34. 34. Deploy the application $ vmc push cf1 --path target --url cer-cf1.cloudfoundry.com Detected a Java Web Application, is this correct? [Yn]: Memory Reservation [Default:512M] (64M, 128M, 256M, 512M, 1G or 2G) Creating Application: OK Would you like to bind any services to cf1? [yN]: Uploading Application: Checking for available resources: OK Packing application: OK Uploading (2K): OK Push Status: OK Starting Application: OK
  35. 35. Access the application $ curl cer-cf1.cloudfoundry.com <html> <body> <h2>Hello World!</h2> </body> </html>
  36. 36. Change the application $ vi src/main/webapp/index.jsp $ mvn package
  37. 37. Update the running application $ vmc update cf1 --path target Uploading Application: Checking for available resources: OK Packing application: OK Uploading (2K): OK Push Status: OK Successfully updated Application: cf1 Stopping Application: OK Starting Application: OK
  38. 38. Access it again $ curl cer-cf1.cloudfoundry.com <html> <body> <h2>This is Cloud Foundry</h2> </body> </html>
  39. 39. Scale the application $ vmc instances cf1 +2 Scaling Application instances up to 3: OK $ vmc stats cf1 +----------+-------------+----------------+--------------+--------------+ | Instance | CPU (Cores) | Memory (limit) | Disk (limit) | Uptime | +----------+-------------+----------------+--------------+--------------+ | 0 | 1.2% (4) | 90.6M (512M) | 8.5M (2G) | 0d:0h:3m:3s | | 1 | 9.5% (4) | 60.9M (512M) | 8.4M (2G) | 0d:0h:0m:17s | | 2 | 9.4% (4) | 55.5M (512M) | 8.4M (2G) | 0d:0h:0m:17s | +----------+-------------+----------------+--------------+--------------+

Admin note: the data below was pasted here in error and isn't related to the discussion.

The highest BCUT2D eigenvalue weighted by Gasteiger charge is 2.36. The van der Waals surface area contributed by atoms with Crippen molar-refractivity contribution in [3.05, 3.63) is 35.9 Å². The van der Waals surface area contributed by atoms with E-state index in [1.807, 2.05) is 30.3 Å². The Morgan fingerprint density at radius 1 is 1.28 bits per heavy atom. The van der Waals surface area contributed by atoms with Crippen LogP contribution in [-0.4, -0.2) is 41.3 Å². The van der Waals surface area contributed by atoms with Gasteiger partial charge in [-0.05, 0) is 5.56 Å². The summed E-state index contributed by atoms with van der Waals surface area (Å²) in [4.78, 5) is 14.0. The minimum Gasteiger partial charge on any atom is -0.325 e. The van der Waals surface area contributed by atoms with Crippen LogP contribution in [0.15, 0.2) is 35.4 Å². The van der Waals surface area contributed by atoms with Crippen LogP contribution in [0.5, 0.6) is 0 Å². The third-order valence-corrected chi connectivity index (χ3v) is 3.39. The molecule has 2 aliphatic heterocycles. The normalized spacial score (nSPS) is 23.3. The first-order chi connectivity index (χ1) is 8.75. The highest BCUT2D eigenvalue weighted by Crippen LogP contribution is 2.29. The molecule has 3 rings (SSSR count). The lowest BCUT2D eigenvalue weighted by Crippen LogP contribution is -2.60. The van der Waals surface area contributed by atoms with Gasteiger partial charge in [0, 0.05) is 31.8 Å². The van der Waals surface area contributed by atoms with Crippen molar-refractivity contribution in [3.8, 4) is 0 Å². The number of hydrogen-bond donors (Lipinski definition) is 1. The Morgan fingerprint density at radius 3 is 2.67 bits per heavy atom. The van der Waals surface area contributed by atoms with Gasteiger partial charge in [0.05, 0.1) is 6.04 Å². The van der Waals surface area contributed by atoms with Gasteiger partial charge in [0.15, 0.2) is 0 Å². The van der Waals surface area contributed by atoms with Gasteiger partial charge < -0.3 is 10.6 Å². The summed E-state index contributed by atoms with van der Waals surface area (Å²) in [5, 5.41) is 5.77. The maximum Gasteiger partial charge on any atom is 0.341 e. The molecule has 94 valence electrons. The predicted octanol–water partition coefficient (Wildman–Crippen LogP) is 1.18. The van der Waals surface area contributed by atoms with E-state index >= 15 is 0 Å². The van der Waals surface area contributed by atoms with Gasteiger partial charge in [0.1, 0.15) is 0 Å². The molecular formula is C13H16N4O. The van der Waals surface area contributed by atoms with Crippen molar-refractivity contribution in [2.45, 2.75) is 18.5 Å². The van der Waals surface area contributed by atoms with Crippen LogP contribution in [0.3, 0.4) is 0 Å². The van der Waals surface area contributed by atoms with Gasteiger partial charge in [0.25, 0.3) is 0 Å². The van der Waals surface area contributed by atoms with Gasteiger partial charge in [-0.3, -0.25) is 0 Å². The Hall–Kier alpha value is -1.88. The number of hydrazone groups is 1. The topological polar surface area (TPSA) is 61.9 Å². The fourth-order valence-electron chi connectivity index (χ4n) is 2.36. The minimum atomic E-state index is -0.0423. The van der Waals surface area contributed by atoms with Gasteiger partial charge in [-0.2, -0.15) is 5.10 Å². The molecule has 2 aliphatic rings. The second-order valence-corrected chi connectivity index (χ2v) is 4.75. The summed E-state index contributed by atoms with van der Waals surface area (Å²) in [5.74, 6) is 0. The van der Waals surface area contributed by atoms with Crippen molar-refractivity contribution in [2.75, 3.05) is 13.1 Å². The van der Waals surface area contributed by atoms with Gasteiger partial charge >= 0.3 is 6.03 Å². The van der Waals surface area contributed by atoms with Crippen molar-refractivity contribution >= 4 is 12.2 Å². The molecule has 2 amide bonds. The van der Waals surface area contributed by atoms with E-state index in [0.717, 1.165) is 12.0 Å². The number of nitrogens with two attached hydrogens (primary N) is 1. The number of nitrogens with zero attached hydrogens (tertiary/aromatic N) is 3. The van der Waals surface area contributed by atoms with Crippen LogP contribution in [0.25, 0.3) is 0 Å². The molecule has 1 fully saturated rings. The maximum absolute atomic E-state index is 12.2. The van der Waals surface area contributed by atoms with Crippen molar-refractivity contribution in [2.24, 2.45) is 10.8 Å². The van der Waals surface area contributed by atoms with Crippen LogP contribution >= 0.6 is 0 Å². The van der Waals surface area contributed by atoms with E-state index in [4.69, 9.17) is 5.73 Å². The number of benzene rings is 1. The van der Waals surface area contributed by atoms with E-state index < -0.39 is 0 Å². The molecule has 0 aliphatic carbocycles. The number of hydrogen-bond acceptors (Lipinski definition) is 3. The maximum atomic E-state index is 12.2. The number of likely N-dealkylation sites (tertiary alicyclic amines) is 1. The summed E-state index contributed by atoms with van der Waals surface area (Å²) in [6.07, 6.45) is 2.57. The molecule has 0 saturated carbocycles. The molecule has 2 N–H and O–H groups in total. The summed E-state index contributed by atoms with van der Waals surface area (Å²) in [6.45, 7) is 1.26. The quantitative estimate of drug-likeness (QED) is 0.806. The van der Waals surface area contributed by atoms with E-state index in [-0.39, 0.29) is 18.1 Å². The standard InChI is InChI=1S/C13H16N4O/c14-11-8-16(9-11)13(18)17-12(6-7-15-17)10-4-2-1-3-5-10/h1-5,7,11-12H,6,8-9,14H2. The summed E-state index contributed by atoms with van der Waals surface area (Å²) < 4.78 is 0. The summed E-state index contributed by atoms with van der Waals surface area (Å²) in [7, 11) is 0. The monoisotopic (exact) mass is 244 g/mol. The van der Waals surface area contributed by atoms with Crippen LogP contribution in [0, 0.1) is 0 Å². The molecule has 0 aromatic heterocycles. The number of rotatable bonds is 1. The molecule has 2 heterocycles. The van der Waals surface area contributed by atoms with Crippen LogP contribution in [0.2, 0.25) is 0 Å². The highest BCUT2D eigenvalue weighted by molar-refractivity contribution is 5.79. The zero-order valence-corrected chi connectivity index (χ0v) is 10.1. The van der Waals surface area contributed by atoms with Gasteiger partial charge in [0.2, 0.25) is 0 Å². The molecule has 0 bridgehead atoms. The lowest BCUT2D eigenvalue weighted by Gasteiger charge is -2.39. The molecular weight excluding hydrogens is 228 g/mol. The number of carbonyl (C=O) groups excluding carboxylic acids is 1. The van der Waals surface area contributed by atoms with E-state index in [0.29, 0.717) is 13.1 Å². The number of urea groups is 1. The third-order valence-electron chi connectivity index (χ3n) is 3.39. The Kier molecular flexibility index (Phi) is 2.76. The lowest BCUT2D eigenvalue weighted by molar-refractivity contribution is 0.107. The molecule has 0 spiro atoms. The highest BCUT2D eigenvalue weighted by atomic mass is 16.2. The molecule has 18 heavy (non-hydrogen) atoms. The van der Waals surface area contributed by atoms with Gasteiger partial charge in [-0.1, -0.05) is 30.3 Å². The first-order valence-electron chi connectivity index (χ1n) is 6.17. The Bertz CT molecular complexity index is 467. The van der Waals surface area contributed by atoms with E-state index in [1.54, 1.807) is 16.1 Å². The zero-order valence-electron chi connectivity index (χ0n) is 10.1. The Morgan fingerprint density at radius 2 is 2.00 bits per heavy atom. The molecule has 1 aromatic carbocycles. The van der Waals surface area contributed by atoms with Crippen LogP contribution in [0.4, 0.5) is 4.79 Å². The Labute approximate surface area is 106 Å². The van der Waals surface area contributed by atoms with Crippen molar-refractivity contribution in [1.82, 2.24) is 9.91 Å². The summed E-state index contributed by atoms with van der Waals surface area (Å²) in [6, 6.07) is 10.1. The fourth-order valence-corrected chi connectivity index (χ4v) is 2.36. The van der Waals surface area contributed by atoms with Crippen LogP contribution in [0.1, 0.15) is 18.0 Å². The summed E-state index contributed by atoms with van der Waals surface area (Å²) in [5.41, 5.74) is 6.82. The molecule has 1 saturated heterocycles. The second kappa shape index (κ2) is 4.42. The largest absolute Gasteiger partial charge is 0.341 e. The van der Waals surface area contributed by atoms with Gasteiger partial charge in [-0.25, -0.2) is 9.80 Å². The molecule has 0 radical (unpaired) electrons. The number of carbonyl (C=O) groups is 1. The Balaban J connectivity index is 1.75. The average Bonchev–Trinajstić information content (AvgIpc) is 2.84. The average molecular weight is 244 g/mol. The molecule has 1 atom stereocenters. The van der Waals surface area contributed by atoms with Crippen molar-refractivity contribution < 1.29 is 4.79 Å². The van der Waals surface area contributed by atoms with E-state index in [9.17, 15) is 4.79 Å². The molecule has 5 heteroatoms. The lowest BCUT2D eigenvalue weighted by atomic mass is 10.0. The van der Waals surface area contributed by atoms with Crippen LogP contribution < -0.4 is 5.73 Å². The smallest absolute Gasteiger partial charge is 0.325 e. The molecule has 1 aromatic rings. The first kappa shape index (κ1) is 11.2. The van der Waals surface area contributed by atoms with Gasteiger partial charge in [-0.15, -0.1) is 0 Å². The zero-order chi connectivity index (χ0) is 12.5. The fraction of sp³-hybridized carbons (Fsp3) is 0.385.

40. 40. Agenda Why PaaS? Cloud Foundry basics Using Cloud Foundry services Spring and Cloud Foundry Using NoSQL databases Cloud Foundry and asynchronous architectures
  41. 41. Available services 41
  42. 42. Creating a service instance $ vmc create-service mysql --name mysql1 Creating Service: OK $ vmc services ============== System Services ============== +------------+---------+---------------------------------------+ | Service | Version | Description | +------------+---------+---------------------------------------+ | mongodb | 1.8 | MongoDB NoSQL store | | mysql | 5.1 | MySQL database service | | postgresql | 9.0 | PostgreSQL database service (vFabric) | | rabbitmq | 2.4 | RabbitMQ messaging service | | redis | 2.2 | Redis key-value store service | +------------+---------+---------------------------------------+ =========== Provisioned Services ============ +-------------+---------+ | Name | Service | +-------------+---------+ | mysql1 | mysql | +-------------+---------+
  43. 43. Typical Spring application is cloud ready<beans> <bean id="dataSource" class="org.apache.commons.dbcp.BasicDataSource" > <property name="driverClassName"! ! ! value="com.mysql.jdbc.Driver" /> <property name="url"! value="jdbc:mysql://localhost:3306/cf" /> <property name="username" value="cfuser" /> <property name="password" value="cfpassword" /> … </bean> class SomeClass { @Autowired private DataSource dataSource; }